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Game Music Festival 2013

Kentucky Route Zero Act I: Ring of Fire
I've heard of sparse soundtracks, but this one might take the cake. The beautiful, tasty-yet-not-overly-decorated, simple, homemade, subtlety flavored cake. I had a feeling that's what I was getting into, following Neal's review of Kentucky Route Zero, but I didn't know the extent of it.

The album starts slow with The Stars Drop Away, a very minimalist track that's heavy on ambiance and wonder. It's at once soothing and foreboding. The kind of song you can hear playing while a hero sets off happily on a journey... knowing full well he could die at any moment.

Ghosts in the Static has a bit more instrumentation to it, but less of the near-optimistic wonder of the first track. There's a strange — some may call it off-putting — crunchy static that gradually takes over the deep organ music, along with some other ghostly sounds that I simply can't find words for.

And suddenly, you're listening to Johnny Cash and June Carter. Not really, but country folk ditty You've Got to Walk couldn't be more different than the other songs. Performed by The Bedquilt Ramblers, which is KRZ composer Ben Babbit along with Emily Cross and Bob Buckstaff, it's a surprisingly toe-tapping song that seems inspired by some of Johnny & June's duets. As a big fan of The Man in Black, I quite enjoyed this track. I can't begin to imagine how it fits into a game full of ambient and subtle music, but I don't care. It's a good time and just plain fun to listen to.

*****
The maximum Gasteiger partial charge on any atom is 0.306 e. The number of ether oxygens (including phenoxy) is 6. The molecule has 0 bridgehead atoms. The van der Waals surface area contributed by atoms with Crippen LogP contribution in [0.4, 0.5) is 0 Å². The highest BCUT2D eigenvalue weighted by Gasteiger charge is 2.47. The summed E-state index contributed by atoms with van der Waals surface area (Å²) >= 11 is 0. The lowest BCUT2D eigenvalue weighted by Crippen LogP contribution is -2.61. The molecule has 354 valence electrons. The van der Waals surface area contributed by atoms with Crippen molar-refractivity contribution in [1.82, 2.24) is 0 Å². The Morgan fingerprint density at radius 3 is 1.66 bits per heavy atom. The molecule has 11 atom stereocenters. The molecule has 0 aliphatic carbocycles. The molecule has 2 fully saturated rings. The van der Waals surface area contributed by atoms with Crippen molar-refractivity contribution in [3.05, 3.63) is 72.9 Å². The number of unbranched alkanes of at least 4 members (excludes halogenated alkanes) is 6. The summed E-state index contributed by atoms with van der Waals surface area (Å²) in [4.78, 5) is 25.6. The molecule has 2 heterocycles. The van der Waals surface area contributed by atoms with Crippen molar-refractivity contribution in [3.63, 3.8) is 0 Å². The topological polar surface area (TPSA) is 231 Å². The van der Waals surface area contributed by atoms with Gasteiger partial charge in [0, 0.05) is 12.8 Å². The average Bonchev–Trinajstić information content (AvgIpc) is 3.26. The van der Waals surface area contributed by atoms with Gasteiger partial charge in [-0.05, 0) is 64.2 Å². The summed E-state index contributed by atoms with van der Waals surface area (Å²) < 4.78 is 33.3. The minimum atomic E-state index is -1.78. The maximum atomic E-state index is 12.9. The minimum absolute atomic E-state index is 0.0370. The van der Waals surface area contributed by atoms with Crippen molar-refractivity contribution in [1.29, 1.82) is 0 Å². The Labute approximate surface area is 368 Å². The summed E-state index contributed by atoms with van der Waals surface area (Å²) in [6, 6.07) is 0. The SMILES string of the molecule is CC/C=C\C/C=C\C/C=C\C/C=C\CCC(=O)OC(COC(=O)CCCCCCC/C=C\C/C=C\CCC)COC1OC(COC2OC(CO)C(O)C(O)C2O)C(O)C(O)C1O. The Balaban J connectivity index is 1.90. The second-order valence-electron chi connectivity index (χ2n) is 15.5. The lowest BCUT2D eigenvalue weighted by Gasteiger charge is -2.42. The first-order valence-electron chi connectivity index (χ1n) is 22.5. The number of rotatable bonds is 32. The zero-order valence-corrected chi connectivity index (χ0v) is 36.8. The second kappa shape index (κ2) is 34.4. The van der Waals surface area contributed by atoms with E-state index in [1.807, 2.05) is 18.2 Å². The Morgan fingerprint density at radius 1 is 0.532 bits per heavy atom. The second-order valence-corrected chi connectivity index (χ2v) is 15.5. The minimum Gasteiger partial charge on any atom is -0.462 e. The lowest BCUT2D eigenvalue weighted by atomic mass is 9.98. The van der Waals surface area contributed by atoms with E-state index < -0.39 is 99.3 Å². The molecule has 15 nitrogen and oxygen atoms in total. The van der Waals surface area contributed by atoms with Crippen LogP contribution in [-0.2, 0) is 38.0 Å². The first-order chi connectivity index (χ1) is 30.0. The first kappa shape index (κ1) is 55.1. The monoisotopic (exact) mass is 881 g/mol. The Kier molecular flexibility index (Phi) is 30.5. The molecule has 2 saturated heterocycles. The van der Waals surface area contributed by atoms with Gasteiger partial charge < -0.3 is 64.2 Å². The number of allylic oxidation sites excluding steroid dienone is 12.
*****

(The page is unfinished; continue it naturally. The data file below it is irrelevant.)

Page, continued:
And then things get strange again with Animal Bones. Outside of the third track, the creepy factor slowly builds as you listen to Kentucky Route Zero Act I, and this is the most foreboding track on the album. It has a hollow sound. The stuff of nightmares. It's not unlike the scarier tracks of Sword & Sworcery EP when you're being chased by Death. I sure hope the plan for this song was to compose the soundtrack to someone's nightmare, because that's exactly the feeling I get from it.

All in all, KRZ Act I's soundtrack is as bizarre and surreal as the game apparently is. As a heavily atmospheric composition, I feel that it's one of those soundtracks that really benefits from being heard in-game to set the mood. It's certainly worth a listen, and unless you avoid any and all country-styled songs, at the very least, I recommend checking it out for The Bedquilt Ramblers' track.

Buy this album from Loudr

This RPGFan feature was made possible thanks to the fine folks at Loudr. Be sure to check out the Game Music Festival website for more interviews, commentaries, and special limited-time deals on album collections by the artists here and more!

Game Music Festival






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